Four Printz Honor Books were also named this year:
- Concrete Rose, written by Angie Thomas
- Last Night at the Telegraph Club, written by Malinda Lo
- Revolution in Our Time: The Black Panther Party’s Promise to the People, written by Kekla Magoon
- Starfish, written by Lisa Fipps
Pura Belpré Awards
Pura Belpré Awards are awarded annually by the ALSC and REFORMA. They are awarded to a Latinx writer and illustrator whose work best portrays, affirms, and celebrates the Latinx cultural experience.
The Pura Belpré Author Award winner this year is The Last Cuentista, written by Donna Barba Higuera. (Book summary can be found under the John Newbery Medal at the top of this list)
The Pura Belpré Illustrator Award winner for this year is ¡Vamos! Let’s Cross the Bridge, illustrated and written by Raúl Gonzalez.
“People are always crossing the bridge for work, to visit family, or for play. Some going this way; others going that way. Back and forth they go. With friends on foot and in bicycles, in cars and trucks, the bridge is an incredibly busy place with many different types of vehicles. Little Lobo and his dog Bernabé have a new truck and they are using it to carry party supplies over the bridge with their pals El Toro and La Oink Oink. The line is long and everyone on the bridge is stuck. How will they pass the time? Eventually everyone comes together for an epic party on the bridge between two different countries. Richard Scarry’s Cars and Trucks and Things That Go gets Mexican American makeover in this joyful story about coming together.”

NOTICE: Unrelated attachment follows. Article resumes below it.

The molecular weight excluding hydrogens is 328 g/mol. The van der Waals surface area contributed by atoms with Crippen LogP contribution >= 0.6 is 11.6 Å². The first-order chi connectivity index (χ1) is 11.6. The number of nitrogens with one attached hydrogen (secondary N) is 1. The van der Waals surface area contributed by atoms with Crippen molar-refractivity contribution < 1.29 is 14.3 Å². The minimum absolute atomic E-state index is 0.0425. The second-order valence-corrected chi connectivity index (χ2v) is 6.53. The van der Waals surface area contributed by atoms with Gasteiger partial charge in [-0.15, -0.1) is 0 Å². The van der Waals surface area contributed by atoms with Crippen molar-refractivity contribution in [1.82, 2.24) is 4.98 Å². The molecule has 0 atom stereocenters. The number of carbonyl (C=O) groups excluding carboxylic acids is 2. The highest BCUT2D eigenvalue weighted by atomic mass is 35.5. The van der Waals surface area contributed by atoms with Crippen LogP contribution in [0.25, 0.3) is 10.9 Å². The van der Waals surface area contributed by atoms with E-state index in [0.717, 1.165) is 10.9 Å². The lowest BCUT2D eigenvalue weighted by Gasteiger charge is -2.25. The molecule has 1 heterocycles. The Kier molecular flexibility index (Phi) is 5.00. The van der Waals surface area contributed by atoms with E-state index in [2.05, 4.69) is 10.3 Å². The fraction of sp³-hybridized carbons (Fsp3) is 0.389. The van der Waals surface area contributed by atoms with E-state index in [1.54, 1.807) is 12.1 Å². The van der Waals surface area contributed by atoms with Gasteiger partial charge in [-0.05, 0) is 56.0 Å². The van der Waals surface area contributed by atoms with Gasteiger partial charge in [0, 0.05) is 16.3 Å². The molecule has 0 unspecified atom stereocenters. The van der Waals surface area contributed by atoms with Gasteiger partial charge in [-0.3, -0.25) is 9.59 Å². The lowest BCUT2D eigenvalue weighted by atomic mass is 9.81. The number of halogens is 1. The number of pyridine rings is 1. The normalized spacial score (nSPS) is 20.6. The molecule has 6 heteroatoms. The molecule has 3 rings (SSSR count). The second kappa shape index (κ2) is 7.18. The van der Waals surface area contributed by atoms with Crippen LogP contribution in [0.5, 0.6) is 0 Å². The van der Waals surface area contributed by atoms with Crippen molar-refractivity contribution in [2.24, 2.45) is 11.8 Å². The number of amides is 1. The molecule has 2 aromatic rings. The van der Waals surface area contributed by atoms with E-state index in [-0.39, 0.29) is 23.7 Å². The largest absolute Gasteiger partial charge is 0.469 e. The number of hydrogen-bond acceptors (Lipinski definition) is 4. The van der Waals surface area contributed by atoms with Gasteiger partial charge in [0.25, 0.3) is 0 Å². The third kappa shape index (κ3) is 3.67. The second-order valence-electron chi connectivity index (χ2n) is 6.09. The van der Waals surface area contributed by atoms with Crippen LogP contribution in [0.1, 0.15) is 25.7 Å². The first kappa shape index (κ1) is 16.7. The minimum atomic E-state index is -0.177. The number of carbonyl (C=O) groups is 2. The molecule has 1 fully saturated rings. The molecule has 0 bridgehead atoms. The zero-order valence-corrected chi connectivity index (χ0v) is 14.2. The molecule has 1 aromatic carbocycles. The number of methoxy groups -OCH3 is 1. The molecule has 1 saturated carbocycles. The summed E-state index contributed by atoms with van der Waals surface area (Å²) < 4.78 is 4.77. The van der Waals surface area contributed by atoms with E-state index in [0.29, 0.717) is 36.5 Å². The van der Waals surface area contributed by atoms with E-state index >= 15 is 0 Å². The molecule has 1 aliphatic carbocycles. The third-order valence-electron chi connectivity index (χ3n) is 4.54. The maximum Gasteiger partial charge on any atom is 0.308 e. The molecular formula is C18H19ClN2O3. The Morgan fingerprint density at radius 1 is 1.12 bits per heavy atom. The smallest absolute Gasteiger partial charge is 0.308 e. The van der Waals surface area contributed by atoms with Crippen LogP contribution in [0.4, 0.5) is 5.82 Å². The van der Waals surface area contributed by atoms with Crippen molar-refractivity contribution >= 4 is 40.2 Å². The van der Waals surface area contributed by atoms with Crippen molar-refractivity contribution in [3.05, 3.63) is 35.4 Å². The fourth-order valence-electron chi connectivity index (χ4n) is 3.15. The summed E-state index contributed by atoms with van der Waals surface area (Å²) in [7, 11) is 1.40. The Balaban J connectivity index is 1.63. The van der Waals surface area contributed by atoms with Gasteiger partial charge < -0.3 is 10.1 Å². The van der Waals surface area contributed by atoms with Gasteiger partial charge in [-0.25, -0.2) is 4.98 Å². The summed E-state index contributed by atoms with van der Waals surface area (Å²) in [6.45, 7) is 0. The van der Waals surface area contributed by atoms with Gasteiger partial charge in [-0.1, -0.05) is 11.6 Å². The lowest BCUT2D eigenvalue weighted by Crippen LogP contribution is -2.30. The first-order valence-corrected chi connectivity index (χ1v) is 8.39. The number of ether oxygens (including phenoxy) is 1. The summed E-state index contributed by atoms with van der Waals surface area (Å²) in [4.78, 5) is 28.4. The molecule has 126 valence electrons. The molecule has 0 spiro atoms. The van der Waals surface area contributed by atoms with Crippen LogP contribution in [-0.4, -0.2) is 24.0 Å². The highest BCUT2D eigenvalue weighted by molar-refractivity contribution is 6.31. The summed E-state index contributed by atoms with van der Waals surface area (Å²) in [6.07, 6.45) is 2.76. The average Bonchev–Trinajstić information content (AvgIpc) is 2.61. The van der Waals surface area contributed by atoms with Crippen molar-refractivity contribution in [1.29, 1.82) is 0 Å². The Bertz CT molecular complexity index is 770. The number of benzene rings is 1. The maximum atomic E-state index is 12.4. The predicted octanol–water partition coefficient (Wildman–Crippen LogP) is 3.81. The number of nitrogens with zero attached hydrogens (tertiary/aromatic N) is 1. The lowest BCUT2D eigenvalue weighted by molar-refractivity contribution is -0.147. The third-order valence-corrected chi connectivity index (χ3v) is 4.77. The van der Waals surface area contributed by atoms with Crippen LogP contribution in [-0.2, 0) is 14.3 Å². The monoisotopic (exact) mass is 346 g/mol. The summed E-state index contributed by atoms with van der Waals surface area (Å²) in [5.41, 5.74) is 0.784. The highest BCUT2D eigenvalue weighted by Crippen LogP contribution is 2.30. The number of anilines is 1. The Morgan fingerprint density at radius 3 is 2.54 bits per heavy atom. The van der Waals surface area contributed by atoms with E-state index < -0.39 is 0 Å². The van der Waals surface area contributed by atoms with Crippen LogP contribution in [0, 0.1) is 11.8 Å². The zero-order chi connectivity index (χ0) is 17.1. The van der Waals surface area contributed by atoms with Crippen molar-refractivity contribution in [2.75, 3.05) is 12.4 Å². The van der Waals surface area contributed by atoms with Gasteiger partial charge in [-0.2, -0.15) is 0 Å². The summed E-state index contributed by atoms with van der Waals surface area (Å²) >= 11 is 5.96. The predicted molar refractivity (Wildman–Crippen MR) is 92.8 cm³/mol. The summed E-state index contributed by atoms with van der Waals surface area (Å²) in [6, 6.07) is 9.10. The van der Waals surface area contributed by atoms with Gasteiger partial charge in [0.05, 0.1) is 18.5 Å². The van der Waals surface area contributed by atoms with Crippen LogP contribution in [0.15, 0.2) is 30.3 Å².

Robert F. Sibert Informational Book Medal
The Robert F. Sibert Informational Book Medal is awarded annually by the ALSC to the author(s) and illustrator(s) of the most distinguished informational book published in the United States in English during the preceding year. The winner is The People’s Painter: How Ben Shahn Fought for Justice with Art, written by Cynthia Levinson and illustrated by Evan Turk.
““The first thing I can remember,” Ben said, “I drew.” As an observant child growing up in Lithuania, Ben Shahn yearns to draw everything he sees—and, after seeing his father banished by the Czar for demanding workers’ rights, he develops a keen sense of justice, too. So when Ben and the rest of his family make their way to America, Ben brings both his sharp artistic eye and his desire to fight for what’s right. As he grows, he speaks for justice through his art—by disarming classmates who bully him because he’s Jewish, by defying his teachers’ insistence that he paint beautiful landscapes rather than true stories, by urging the US government to pass Depression-era laws to help people find food and jobs. In this moving and timely portrait, award-winning author Cynthia Levinson and illustrator Evan Turk honor an artist, immigrant, and activist whose work still resonates today: a true painter for the people.”
Coretta Scott King Awards
The Coretta Scott King Awards are awarded annually by the ALA’s Ethnic and Multicultural Information Exchange Round Table. They are awarded to African-American authors and illustrators of books for children and young adults that demonstrate an appreciation of African American culture and universal human values. The King Author Book and the King Illustrator Book awards both were awarded to Unspeakable: The Tulsa Race Massacre, written by Carole Boston Weatherford and illustrated by Floyd Cooper.
“Celebrated author Carole Boston Weatherford and illustrator Floyd Cooper provide a powerful look at the Tulsa Race Massacre, one of the worst incidents of racial violence in our nation’s history. The book traces the history of African Americans in Tulsa’s Greenwood district and chronicles the devastation that occurred in 1921 when a white mob attacked the Black community. News of what happened was largely suppressed, and no official investigation occurred for seventy-five years. This picture book sensitively introduces young readers to this tragedy and concludes with a call for a better future.”
*View the full list of all the 2022 award winners and honor selections here